Against the peptide: EFSA acknowledges elasticity/wrinkle benefits but rejects skin health claim
EFSA’s health claims panel agreed, “skin elasticity leading to an improvement in skin function is a beneficial physiological effect” but said this was not demonstrated in two human studies, one animal study and one in vitro study.
Responding to the rejection, Gelita said claimless nutrients like its VeriSol peptide under the EU nutrition and health claims regulation (NHCR), could find hope in general EU food law where principles about general misleading advertising were outlined.
“The rules say that the labeling and marketing of a food must not be misleading particularly by attributing to the food stuff effects or properties which it does not possess and which are not scientifically substantiated,” Gelita said.
“Therefore, we believe that a beauty claim that does not suggest or imply that a relationship between the food and health does exist may be used if supported by strong and relevant scientific studies.”
It said the rejection therefore gave it confidence, “that customers can promote the demonstrated and scientific proven VeriSol benefits … under the respective food legislation.”
In its opinion EFSA highlighted one randomised, double-blind, placebo-controlled study where 114 women received 2.5 g of VeriSol daily for eight weeks or placebo.
The primary outcome was volume of eye wrinkles with secondary outcomes of content of pro-collagen type I, elastin and fibrillin in suction blister biopsies.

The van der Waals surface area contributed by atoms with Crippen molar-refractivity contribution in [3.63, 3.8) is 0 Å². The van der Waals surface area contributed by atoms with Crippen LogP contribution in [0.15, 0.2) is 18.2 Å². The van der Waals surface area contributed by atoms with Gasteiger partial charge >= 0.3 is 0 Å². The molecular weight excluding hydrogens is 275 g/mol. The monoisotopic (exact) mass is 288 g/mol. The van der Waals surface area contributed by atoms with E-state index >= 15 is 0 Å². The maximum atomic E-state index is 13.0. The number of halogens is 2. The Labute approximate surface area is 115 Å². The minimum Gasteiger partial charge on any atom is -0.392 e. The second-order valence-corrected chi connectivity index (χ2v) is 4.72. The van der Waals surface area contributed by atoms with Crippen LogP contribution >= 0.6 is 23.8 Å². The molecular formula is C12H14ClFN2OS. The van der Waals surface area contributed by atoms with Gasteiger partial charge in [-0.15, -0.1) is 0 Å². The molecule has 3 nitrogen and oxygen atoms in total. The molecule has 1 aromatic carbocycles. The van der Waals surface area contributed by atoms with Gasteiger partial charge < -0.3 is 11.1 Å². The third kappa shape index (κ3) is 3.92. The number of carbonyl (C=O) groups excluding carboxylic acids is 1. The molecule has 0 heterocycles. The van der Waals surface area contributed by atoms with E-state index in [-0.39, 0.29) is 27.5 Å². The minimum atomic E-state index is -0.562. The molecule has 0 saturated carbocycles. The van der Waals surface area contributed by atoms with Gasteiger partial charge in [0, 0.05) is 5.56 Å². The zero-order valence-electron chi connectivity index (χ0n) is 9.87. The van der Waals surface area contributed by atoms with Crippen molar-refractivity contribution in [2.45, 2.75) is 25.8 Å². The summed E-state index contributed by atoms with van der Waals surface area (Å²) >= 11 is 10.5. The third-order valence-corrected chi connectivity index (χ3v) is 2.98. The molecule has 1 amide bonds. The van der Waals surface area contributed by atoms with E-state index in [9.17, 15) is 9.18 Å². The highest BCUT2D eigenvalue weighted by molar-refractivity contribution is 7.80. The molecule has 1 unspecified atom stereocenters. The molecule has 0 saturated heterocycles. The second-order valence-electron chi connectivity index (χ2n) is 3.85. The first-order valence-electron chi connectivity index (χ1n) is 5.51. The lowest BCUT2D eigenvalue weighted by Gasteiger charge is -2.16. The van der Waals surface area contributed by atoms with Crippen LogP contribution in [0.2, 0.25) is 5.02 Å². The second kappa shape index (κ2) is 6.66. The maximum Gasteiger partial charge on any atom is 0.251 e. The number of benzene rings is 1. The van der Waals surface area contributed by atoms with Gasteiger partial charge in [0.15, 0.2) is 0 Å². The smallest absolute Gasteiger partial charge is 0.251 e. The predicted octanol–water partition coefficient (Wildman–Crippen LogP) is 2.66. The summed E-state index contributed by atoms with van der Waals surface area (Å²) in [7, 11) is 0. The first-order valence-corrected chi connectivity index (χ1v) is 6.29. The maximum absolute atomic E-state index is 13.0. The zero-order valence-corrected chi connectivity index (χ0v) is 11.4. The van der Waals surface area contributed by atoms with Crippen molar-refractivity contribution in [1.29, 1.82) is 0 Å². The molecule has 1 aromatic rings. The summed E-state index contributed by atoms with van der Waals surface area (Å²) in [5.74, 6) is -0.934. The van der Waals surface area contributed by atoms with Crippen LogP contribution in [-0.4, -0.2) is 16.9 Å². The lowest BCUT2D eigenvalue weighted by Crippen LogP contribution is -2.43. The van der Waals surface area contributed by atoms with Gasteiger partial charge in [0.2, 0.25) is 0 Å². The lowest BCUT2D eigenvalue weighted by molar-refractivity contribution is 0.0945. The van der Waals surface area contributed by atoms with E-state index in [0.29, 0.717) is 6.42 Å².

In dismissing the study EFSA’s Panel on Dietetic Products, Nutrition and Allergies (DNA) said the study, “did not assess a function of the skin, and considers that no conclusions can be drawn from this study for the scientific substantiation of the claim.”
Another randomised, double-blind, placebo-controlled study with 69 women receiving the same dose for the same length of time (or placebo) had skin elasticity and skin hydration as primary outcomes. Secondary outcomes were transepidermal and transonychial water loss and skin roughness.
The Panel said, “that measures of transepidermal water loss can be used as scientific evidence for a function, i.e. the water barrier function, of the skin, and that measures of the water-holding capacity (hydration) of skin may be used as supportive evidence.”
But, “There were no significant differences between the groups for transepidermal water loss or skin hydration at any time point. The Panel notes that this study did not show an effect on the water barrier function of the skin, and that no other function of the skin was measured.”
It therefore concluded that, “a cause and effect relationship has not been established between the consumption of VeriSol and a change in skin elasticity leading to an improvement in skin function.”
Gelita said of that conclusion that, "EFSA decided to report only those outcomes which were directly relevant for the claimed effect under assessment and did not comment on the positive results (elasticity/wrinkle reduction) as they do not consider them as 'skin functions' and therefore not health claim relevant."